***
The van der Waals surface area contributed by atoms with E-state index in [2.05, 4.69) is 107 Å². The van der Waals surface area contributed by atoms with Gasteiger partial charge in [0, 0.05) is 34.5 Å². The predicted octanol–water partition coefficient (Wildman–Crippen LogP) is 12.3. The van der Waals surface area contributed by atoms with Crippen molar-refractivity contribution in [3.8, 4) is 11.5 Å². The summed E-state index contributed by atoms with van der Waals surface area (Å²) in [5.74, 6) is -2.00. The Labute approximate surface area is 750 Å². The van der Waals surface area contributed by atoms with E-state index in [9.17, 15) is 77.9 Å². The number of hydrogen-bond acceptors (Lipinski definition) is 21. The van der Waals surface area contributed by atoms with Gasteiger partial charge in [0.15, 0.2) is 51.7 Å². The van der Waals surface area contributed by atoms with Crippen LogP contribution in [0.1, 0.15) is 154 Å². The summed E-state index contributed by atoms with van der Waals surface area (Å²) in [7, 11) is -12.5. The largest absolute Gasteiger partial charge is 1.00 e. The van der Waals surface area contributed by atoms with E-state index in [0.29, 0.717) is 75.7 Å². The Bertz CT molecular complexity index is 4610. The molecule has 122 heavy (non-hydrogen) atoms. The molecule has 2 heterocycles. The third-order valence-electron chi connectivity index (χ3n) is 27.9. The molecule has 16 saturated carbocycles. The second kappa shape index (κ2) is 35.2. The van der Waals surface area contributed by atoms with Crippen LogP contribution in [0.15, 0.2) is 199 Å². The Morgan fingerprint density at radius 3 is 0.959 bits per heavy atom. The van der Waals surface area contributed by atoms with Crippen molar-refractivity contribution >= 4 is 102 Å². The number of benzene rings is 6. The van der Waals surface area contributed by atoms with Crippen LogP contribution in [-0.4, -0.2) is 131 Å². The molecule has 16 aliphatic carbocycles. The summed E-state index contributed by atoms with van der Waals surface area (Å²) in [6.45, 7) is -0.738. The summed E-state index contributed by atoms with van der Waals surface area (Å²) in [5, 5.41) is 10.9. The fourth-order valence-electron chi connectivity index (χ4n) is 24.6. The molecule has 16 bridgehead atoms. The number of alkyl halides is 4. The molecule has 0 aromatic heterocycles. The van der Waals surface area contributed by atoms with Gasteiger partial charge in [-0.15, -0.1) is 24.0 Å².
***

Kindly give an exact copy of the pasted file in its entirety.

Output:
The van der Waals surface area contributed by atoms with E-state index in [2.05, 4.69) is 107 Å². The van der Waals surface area contributed by atoms with Gasteiger partial charge in [0, 0.05) is 34.5 Å². The predicted octanol–water partition coefficient (Wildman–Crippen LogP) is 12.3. The van der Waals surface area contributed by atoms with Crippen molar-refractivity contribution in [3.8, 4) is 11.5 Å². The summed E-state index contributed by atoms with van der Waals surface area (Å²) in [5.74, 6) is -2.00. The Labute approximate surface area is 750 Å². The van der Waals surface area contributed by atoms with E-state index in [9.17, 15) is 77.9 Å². The number of hydrogen-bond acceptors (Lipinski definition) is 21. The van der Waals surface area contributed by atoms with Gasteiger partial charge in [0.15, 0.2) is 51.7 Å². The van der Waals surface area contributed by atoms with Crippen LogP contribution in [0.1, 0.15) is 154 Å². The summed E-state index contributed by atoms with van der Waals surface area (Å²) in [7, 11) is -12.5. The largest absolute Gasteiger partial charge is 1.00 e. The van der Waals surface area contributed by atoms with E-state index in [0.29, 0.717) is 75.7 Å². The Bertz CT molecular complexity index is 4610. The molecule has 122 heavy (non-hydrogen) atoms. The molecule has 2 heterocycles. The third-order valence-electron chi connectivity index (χ3n) is 27.9. The molecule has 16 saturated carbocycles. The second kappa shape index (κ2) is 35.2. The van der Waals surface area contributed by atoms with Crippen LogP contribution in [0.15, 0.2) is 199 Å². The Morgan fingerprint density at radius 3 is 0.959 bits per heavy atom. The van der Waals surface area contributed by atoms with Crippen molar-refractivity contribution >= 4 is 102 Å². The number of benzene rings is 6. The van der Waals surface area contributed by atoms with Crippen LogP contribution in [-0.4, -0.2) is 131 Å². The molecule has 16 aliphatic carbocycles. The summed E-state index contributed by atoms with van der Waals surface area (Å²) in [6.45, 7) is -0.738. The summed E-state index contributed by atoms with van der Waals surface area (Å²) in [5, 5.41) is 10.9. The fourth-order valence-electron chi connectivity index (χ4n) is 24.6. The molecule has 16 bridgehead atoms. The number of alkyl halides is 4. The molecule has 0 aromatic heterocycles. The van der Waals surface area contributed by atoms with Gasteiger partial charge in [-0.15, -0.1) is 24.0 Å².